“Safety was our biggest consideration when we developed the traffic-control plan,” said Floyd Watson, P.E., AICP, project manager at Kimley-Horn. “Throughout the project, a series of traffic switches will occur along SH 71 and FM 973. To perform this task, the contractor will be using temporary pavement, traffic signals, barriers and lane transitions all marked with good signage and pavement markings.”

 

The team has worked night shifts to set traffic controls and barriers for the following work day. They also have employed smaller pieces of equipment to work in tight spaces, minimizing the need for lane closures. In addition, the team also interfaced with ABIA operations and the Federal Aviation Administration to set equipment and light standards during construction.

 

Expansive clay soils prevalent in the east Austin area also created challenges for the project team. The plasticity indices of the soils in the project zone ranged from 29 to more than 50, well above the design team’s target for the subsurface conditions.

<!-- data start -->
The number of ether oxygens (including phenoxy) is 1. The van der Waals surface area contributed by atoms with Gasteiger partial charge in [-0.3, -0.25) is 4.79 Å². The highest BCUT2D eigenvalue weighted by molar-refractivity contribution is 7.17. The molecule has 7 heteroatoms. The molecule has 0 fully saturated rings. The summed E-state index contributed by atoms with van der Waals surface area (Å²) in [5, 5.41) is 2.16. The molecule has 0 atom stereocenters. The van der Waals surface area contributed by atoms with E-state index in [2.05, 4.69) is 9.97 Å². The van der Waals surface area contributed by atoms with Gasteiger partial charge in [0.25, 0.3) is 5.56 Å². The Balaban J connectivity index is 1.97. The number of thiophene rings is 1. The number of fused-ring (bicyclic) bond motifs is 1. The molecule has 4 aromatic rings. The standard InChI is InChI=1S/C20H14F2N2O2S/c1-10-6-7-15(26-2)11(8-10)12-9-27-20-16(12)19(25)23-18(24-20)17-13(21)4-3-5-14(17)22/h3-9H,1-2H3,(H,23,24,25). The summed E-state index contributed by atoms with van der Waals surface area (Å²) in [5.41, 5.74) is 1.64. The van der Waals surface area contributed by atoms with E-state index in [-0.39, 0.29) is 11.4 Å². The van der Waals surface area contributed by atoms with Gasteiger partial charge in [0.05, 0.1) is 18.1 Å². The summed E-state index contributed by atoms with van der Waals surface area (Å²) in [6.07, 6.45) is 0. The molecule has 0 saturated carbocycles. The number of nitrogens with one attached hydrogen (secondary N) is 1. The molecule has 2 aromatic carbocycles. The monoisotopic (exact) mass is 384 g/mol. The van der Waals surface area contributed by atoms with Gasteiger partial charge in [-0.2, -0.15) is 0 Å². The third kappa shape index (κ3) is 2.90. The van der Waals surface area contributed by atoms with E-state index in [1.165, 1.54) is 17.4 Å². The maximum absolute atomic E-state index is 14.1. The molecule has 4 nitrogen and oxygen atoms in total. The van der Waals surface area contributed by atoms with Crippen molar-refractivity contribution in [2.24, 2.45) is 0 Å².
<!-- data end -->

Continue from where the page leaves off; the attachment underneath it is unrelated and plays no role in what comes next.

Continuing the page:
“To prevent settlement, we required a weighted average of 25 or lower PI,” said Billows. “In places where the PI was too high, we over-excavated and replaced it with a coarse, granular material with low PI. That varied in places along the corridor. In other places where the PI was low, we didn’t have too much material to replace. On the east side of the corridor, we replaced as much as 4-5 ft of existing clay soils to get that weighted average.

 

 “This issue was especially acute under the abutments where the clay was quite soft. We did a settlement analysis and found that the weight of fill compressed the existing soil and was causing an unacceptable amount of settlement. We over-excavated almost 10 ft deep to even out the settlement.”

 

Fitting in a shared-use path in the tight right-of-way between Presidential Boulevard and FM 973 was another challenge. To accommodate the path, the team developed horizontal and vertical alignments while including other roadway improvements such as pavement widening, bus stops, culverts, earthen channels, curb walls, driveways and driveway culverts. The shared use path also had to be designed to avoid existing/proposed utilities and meet Americans with Disabilities Act criteria.